Staff employed by Addaction in the North West took two days of strike action this week, in their struggle against broken promises over pay.
The 31 drug and alcohol support workers in Wigan and Leigh were previously employed by the NHS, but the service, which is commissioned by Wigan Council, was transferred to the London-based charity.
Workers continued to receive pay rises in line with those of NHS employees and were given assurances by the organisation’s managers that this would continue into the future.
However, when the 1% pay cap in the NHS was removed from April 2018, Addaction refused to implement the promised wage rise.
After exhausting the internal grievance process, staff were balloted by UNISON, with a 100% vote in favour of strike action.
A third round of Acas talks will take place on Tuesday 24 September to find an end to the dispute.
Leigh MP Jo Platt (pictured above, speaking at a strike rally yesterday, Thursday) and Wigan MP Lisa Nandy have thrown their support behind the striking workers.
Ms Nandy said: “Supporting people to overcome drug and alcohol addiction is an incredibly tough job and makes a difference for every single one of us in Wigan.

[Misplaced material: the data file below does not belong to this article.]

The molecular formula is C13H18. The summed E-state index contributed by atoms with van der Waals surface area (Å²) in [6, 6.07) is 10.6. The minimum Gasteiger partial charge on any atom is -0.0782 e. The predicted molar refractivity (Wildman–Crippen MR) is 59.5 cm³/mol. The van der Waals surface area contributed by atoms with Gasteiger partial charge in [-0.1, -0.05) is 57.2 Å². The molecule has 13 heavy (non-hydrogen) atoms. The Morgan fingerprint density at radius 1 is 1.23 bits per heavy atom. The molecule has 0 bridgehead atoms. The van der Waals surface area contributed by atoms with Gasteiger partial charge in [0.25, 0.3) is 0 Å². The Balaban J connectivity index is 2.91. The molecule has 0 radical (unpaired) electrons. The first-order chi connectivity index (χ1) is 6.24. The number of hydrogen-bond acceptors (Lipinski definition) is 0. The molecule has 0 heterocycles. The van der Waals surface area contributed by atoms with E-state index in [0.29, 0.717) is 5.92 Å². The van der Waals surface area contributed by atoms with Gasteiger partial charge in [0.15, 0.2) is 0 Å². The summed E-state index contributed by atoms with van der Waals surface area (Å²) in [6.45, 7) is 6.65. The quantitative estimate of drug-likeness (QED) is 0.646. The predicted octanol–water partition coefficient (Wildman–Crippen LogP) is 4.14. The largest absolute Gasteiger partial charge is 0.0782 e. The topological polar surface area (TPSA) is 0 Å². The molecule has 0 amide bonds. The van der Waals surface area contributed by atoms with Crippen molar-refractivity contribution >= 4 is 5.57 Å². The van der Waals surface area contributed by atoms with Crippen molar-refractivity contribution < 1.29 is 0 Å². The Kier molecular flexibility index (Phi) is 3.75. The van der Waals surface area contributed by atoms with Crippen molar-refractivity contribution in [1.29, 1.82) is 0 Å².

“Addaction’s employees deserve the pay settlement they were promised when they moved from the NHS to Addaction, and I am determined to stand with them and with UNISON to make sure they get it.”
UNISON rep Kathryn Herbert, who is a drug and alcohol worker, explained that staff were “incredibly disappointed and feel very let down”.
She said: “We didn’t plan to strike, but the lack of empathy shown towards us has actually strengthened our resolve and leaves us with no alternative but to continue our strike action for fair pay.”
UNISON North West regional manager Kevin Lucas said: “It’s simply wrong that Addaction bosses take public money from our local council and yet refuse to pay staff the proper rate for the job.
“Many workers turned down the opportunity to take jobs within the health service as they were assured they would continue to receive full NHS pay when they transferred to Addaction. The employer refused to honour this commitment at the first opportunity.
“These committed staff remain steadfast in their demand for the pay rise repeatedly promised by Addaction. Meanwhile, their employer delays and obfuscates at every turn, showing no desire to resolve what is ultimately a simple issue.
“We hope it proves third time lucky at Acas and Addaction arrives ready to pay staff what they’re owed. This is the only way to end the ongoing strike.”